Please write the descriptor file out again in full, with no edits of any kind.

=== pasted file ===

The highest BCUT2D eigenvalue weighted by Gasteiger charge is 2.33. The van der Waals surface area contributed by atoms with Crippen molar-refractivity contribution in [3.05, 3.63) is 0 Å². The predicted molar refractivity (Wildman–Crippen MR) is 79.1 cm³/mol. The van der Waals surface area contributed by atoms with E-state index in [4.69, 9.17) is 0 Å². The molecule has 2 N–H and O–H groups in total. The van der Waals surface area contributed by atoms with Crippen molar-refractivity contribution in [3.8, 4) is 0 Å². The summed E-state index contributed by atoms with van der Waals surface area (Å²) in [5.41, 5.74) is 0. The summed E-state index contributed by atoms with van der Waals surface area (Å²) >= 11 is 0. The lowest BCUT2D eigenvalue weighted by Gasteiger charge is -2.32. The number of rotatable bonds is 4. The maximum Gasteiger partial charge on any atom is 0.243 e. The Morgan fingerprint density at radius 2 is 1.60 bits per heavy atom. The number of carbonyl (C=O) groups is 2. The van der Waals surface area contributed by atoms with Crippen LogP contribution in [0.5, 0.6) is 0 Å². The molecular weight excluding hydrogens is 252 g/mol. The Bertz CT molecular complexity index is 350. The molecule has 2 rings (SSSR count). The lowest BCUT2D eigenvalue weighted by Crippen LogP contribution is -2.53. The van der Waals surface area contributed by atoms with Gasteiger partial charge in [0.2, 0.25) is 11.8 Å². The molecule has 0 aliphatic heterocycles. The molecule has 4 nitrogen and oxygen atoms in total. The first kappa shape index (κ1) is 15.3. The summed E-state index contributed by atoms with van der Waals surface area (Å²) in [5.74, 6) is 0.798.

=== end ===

The highest BCUT2D eigenvalue weighted by Gasteiger charge is 2.33. The van der Waals surface area contributed by atoms with Crippen molar-refractivity contribution in [3.05, 3.63) is 0 Å². The predicted molar refractivity (Wildman–Crippen MR) is 79.1 cm³/mol. The van der Waals surface area contributed by atoms with E-state index in [4.69, 9.17) is 0 Å². The molecule has 2 N–H and O–H groups in total. The van der Waals surface area contributed by atoms with Crippen molar-refractivity contribution in [3.8, 4) is 0 Å². The summed E-state index contributed by atoms with van der Waals surface area (Å²) in [5.41, 5.74) is 0. The summed E-state index contributed by atoms with van der Waals surface area (Å²) >= 11 is 0. The lowest BCUT2D eigenvalue weighted by Gasteiger charge is -2.32. The number of rotatable bonds is 4. The maximum Gasteiger partial charge on any atom is 0.243 e. The Morgan fingerprint density at radius 2 is 1.60 bits per heavy atom. The number of carbonyl (C=O) groups is 2. The van der Waals surface area contributed by atoms with Crippen LogP contribution in [0.5, 0.6) is 0 Å². The molecular weight excluding hydrogens is 252 g/mol. The Bertz CT molecular complexity index is 350. The molecule has 2 rings (SSSR count). The lowest BCUT2D eigenvalue weighted by Crippen LogP contribution is -2.53. The van der Waals surface area contributed by atoms with Gasteiger partial charge in [0.2, 0.25) is 11.8 Å². The molecule has 0 aliphatic heterocycles. The molecule has 4 nitrogen and oxygen atoms in total. The first kappa shape index (κ1) is 15.3. The summed E-state index contributed by atoms with van der Waals surface area (Å²) in [5.74, 6) is 0.798.